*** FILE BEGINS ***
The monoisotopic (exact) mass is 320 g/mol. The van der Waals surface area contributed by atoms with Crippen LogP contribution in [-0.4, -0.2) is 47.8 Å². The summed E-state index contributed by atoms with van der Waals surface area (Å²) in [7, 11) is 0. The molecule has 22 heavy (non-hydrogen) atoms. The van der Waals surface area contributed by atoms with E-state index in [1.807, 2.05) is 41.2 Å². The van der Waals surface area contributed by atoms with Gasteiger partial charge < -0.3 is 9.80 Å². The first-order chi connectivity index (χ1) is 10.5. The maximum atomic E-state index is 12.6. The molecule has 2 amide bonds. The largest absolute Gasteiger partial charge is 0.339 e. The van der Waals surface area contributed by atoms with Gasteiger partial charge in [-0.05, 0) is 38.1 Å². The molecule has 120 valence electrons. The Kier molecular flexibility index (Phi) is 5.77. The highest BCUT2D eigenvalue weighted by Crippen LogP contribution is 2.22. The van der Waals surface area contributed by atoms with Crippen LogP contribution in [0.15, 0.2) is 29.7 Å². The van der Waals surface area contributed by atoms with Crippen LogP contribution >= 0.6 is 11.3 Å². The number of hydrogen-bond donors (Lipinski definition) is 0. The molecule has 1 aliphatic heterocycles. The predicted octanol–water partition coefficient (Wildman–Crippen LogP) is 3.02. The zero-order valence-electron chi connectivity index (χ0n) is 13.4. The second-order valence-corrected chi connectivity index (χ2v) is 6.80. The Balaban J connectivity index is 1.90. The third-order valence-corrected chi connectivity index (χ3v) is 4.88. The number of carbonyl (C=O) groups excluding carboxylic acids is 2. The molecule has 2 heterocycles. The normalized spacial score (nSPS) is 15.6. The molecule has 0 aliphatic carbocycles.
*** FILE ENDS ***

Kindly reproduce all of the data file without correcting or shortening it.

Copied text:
The monoisotopic (exact) mass is 320 g/mol. The van der Waals surface area contributed by atoms with Crippen LogP contribution in [-0.4, -0.2) is 47.8 Å². The summed E-state index contributed by atoms with van der Waals surface area (Å²) in [7, 11) is 0. The molecule has 22 heavy (non-hydrogen) atoms. The van der Waals surface area contributed by atoms with E-state index in [1.807, 2.05) is 41.2 Å². The van der Waals surface area contributed by atoms with Gasteiger partial charge < -0.3 is 9.80 Å². The first-order chi connectivity index (χ1) is 10.5. The maximum atomic E-state index is 12.6. The molecule has 2 amide bonds. The largest absolute Gasteiger partial charge is 0.339 e. The van der Waals surface area contributed by atoms with Gasteiger partial charge in [-0.05, 0) is 38.1 Å². The molecule has 120 valence electrons. The Kier molecular flexibility index (Phi) is 5.77. The highest BCUT2D eigenvalue weighted by Crippen LogP contribution is 2.22. The van der Waals surface area contributed by atoms with Crippen LogP contribution in [0.15, 0.2) is 29.7 Å². The van der Waals surface area contributed by atoms with Crippen LogP contribution >= 0.6 is 11.3 Å². The number of hydrogen-bond donors (Lipinski definition) is 0. The molecule has 1 aliphatic heterocycles. The predicted octanol–water partition coefficient (Wildman–Crippen LogP) is 3.02. The zero-order valence-electron chi connectivity index (χ0n) is 13.4. The second-order valence-corrected chi connectivity index (χ2v) is 6.80. The Balaban J connectivity index is 1.90. The third-order valence-corrected chi connectivity index (χ3v) is 4.88. The number of carbonyl (C=O) groups excluding carboxylic acids is 2. The molecule has 2 heterocycles. The normalized spacial score (nSPS) is 15.6. The molecule has 0 aliphatic carbocycles.